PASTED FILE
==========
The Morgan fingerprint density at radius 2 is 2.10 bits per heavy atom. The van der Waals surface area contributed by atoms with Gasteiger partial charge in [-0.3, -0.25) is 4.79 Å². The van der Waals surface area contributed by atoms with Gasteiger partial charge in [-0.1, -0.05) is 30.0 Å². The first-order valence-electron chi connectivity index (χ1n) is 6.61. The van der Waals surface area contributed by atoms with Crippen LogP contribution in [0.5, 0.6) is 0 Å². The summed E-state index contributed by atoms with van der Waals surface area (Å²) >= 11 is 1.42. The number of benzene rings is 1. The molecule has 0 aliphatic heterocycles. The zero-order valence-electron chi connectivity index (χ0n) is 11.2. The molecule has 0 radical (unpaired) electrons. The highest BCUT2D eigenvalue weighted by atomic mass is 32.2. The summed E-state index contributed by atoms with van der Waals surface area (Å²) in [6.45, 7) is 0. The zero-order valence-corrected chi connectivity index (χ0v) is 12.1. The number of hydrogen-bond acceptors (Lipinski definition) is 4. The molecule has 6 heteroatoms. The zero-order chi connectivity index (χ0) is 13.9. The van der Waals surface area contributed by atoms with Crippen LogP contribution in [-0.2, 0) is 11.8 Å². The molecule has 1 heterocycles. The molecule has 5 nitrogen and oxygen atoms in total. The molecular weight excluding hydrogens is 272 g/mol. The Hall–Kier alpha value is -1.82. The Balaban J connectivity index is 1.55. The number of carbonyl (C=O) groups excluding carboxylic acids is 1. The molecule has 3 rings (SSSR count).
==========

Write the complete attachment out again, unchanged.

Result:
The Morgan fingerprint density at radius 2 is 2.10 bits per heavy atom. The van der Waals surface area contributed by atoms with Gasteiger partial charge in [-0.3, -0.25) is 4.79 Å². The van der Waals surface area contributed by atoms with Gasteiger partial charge in [-0.1, -0.05) is 30.0 Å². The first-order valence-electron chi connectivity index (χ1n) is 6.61. The van der Waals surface area contributed by atoms with Crippen LogP contribution in [0.5, 0.6) is 0 Å². The summed E-state index contributed by atoms with van der Waals surface area (Å²) >= 11 is 1.42. The number of benzene rings is 1. The molecule has 0 aliphatic heterocycles. The zero-order valence-electron chi connectivity index (χ0n) is 11.2. The molecule has 0 radical (unpaired) electrons. The highest BCUT2D eigenvalue weighted by atomic mass is 32.2. The summed E-state index contributed by atoms with van der Waals surface area (Å²) in [6.45, 7) is 0. The zero-order valence-corrected chi connectivity index (χ0v) is 12.1. The number of hydrogen-bond acceptors (Lipinski definition) is 4. The molecule has 6 heteroatoms. The zero-order chi connectivity index (χ0) is 13.9. The van der Waals surface area contributed by atoms with Crippen LogP contribution in [-0.2, 0) is 11.8 Å². The molecule has 1 heterocycles. The molecule has 5 nitrogen and oxygen atoms in total. The molecular weight excluding hydrogens is 272 g/mol. The Hall–Kier alpha value is -1.82. The Balaban J connectivity index is 1.55. The number of carbonyl (C=O) groups excluding carboxylic acids is 1. The molecule has 3 rings (SSSR count).